As all business owners know, overdue payments pose a significant risk to cash flow stability, leading to problems paying suppliers, tax, wages, and other costs. Don’t worry, we’re here to help which is why this article will cover our top tips on dealing with unpaid invoices for your small business.
Tip 1) Speak to your customer directly
If you are a small business with unpaid invoices, the first place to start is by speaking to the business that owes you money. It is likely that the main contact you deal with is simply not aware of the delay in paying your invoice. If this is the case, they can speak to their accounts person to arrange prompt payment. It may also simply be that they have not authorised the invoice for payment, or they have not passed it to the correct person for processing. In rarer cases, they may have a disagreement with the invoice, and by speaking with them directly, you can resolve the matter.
Tip 2) Agree payment terms with your customers
It is important to formally agree payment terms with your customers and to put these in writing. All too often, businesses experiencing delays in payment of invoices simply have not agreed on how quickly they should be paid (e.g. on receipt, 7 days, 30 days, 60 days). You should also make it clear on every invoice you send when payment is due to avoid confusion, delays and unpaid invoices for your small business.
Tip 3) Make it easy to pay unpaid invoices
In the era of modern invoicing software, it is now easy to add a ‘pay now’ button to electronic invoices allowing customers to pay immediately by debit card, credit card, PayPal and Apple pay. While not all corporate customers will use this facility, it will make it easier for small businesses and sole traders to make payments.
Tip 4) Arrange automated payment
Similar to the ‘pay now’ button tip above, it is now commonplace for suppliers to put in place automated payment arrangements with their customers. Third-party payment providers such as Gocardless integrate with invoicing software to handle the automation of direct debits. Direct debits can be set up for either a regular set amount or the specific value of an invoice. The payment process will then start from the due date you set on the invoice. Remember, it can take several days for a direct debit to complete, from the due date to payment into your account. Again, not all large corporations and businesses will want to arrange direct debits, but for many customers, this saves considerable time and administrative costs.
Tip 5) Send reminders for due and overdue payments
One of the other benefits of modern invoicing and accounting software is the ability to automate the process of sending reminders. You can normally set this up as you wish, allowing you to send a courtesy reminder invoice on the date it is due. This can then be followed up with overdue reminders, perhaps each week if payment has not been made. It is important to keep your system up to date with payments that have been received to avoid customers receiving unnecessary reminders.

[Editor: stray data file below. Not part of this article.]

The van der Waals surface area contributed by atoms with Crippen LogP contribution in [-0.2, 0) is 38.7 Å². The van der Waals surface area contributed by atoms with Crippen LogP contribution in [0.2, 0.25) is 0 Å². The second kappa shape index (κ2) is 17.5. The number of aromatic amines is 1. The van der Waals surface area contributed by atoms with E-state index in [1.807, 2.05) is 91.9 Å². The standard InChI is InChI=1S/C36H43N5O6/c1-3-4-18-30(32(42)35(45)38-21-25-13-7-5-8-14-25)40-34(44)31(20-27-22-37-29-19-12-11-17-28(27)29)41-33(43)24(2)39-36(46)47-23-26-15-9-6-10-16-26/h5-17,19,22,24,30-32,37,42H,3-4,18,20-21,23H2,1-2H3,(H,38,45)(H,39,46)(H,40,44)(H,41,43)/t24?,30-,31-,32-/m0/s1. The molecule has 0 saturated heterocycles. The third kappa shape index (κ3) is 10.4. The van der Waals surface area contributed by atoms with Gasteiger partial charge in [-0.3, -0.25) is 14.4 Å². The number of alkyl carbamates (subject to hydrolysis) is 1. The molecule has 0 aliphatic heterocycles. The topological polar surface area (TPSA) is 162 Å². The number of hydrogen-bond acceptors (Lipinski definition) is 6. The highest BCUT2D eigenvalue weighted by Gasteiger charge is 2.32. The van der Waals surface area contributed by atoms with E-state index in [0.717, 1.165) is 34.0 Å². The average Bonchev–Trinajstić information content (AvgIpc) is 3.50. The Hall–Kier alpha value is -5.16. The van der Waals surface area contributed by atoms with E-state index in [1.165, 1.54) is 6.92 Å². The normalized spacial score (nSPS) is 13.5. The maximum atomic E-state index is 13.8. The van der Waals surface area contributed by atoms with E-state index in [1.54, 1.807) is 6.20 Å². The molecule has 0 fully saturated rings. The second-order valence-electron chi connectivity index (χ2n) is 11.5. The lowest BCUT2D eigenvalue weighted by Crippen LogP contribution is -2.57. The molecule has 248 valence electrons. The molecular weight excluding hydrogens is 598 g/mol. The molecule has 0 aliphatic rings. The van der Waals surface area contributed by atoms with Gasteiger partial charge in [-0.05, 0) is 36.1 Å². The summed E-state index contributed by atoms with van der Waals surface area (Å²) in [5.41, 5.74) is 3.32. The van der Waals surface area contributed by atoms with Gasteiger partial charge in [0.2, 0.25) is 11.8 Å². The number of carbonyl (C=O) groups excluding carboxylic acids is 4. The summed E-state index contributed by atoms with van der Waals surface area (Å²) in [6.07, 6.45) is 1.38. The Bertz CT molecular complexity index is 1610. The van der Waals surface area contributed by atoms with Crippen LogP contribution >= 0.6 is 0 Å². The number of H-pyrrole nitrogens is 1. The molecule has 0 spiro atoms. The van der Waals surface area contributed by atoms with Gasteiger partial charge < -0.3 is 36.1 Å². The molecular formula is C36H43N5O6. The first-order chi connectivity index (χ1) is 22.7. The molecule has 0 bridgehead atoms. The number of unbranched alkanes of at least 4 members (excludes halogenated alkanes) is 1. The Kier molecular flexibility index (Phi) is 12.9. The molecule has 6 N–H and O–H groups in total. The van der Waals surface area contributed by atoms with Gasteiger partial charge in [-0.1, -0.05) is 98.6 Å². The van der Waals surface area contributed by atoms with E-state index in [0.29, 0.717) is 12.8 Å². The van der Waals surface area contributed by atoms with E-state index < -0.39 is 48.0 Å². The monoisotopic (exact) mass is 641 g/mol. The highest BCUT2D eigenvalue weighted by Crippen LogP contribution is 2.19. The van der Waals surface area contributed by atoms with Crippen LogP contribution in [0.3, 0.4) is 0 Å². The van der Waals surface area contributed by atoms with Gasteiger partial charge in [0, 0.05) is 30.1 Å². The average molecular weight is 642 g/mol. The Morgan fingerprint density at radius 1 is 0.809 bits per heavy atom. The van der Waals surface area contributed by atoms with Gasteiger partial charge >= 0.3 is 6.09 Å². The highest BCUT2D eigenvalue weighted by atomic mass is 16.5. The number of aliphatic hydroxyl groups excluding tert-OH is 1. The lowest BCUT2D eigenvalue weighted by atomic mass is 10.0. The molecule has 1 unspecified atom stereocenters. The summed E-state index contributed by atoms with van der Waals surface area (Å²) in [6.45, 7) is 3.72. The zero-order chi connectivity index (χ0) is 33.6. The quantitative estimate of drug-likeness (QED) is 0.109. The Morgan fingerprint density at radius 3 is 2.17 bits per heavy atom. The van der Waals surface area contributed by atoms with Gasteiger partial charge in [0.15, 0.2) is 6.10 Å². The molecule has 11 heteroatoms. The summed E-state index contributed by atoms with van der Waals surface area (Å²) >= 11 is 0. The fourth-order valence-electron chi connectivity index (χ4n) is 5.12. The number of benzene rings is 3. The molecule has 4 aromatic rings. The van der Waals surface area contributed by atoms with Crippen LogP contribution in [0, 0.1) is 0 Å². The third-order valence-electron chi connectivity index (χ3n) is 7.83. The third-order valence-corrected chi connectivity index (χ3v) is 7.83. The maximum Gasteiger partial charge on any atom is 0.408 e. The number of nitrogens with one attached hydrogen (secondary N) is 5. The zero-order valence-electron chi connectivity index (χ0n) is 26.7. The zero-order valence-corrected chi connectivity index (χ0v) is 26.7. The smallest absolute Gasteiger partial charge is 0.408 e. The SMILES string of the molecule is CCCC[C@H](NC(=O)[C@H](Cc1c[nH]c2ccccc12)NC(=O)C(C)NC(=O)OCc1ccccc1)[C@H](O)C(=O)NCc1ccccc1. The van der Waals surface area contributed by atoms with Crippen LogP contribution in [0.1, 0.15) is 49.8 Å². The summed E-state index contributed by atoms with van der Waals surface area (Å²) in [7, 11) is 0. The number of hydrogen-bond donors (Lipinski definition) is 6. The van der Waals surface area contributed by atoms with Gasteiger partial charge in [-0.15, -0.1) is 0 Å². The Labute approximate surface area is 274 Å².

Tip 6) Have a clear process for late payments
It is important to have a clear process for late payments to ensure a consistent approach is taken by your staff. Within your late payment policy, we recommend including rules for what should happen and when; e.g. send an email reminder if 1 week late, phone the customer if 1 month late, send a reminder letter after 6 weeks, send a formal letter explaining the next steps after 2 months, and send a letter advising instruction of a debt recovery Solicitor after 3 months (this may include details of any costs and interest payable due to late payment). It is important to put in place a process and rules that meet the requirements of your business.
Tip 7) Seek legal advice from a specialist in business disputes
If, despite all of the steps above, your outstanding debt still has not been paid, consider speaking to an unpaid invoice recovery Solicitor. Guillaumes Solicitors have a dedicated business disputes team with considerable experience in unpaid invoice recovery. Depending on the circumstances, we will recommend the best course of action to recover what you are owed, including sending an unpaid invoice letter ( also referred to as a ‘letter before action’). In the large majority of cases, an unpaid invoice letter is sufficient to resolve the matter and for payment to be made. Where this is not the case, we may recommend taking unpaid invoices legal action for your unpaid invoice recovery. Learn more about debt recovery and how Guillaumes can support your small business with unpaid invoices.
An unpaid invoice for your small business can pose a considerable risk to cash flow and business viability. By putting in place measures such as those outlined above, late payments can be kept to a minimum. If payment is still not forthcoming, we can help you recover what you are owed by taking unpaid invoice legal action in the UK.
Guillaumes LLP Solicitors is a full-service law firm based in Weybridge, Surrey. We have a highly experienced team of dispute Solicitors who can assist you with any business dispute, personal dispute, or property dispute. To make an appointment, please call us on 01932 840 111 or get in touch with us online.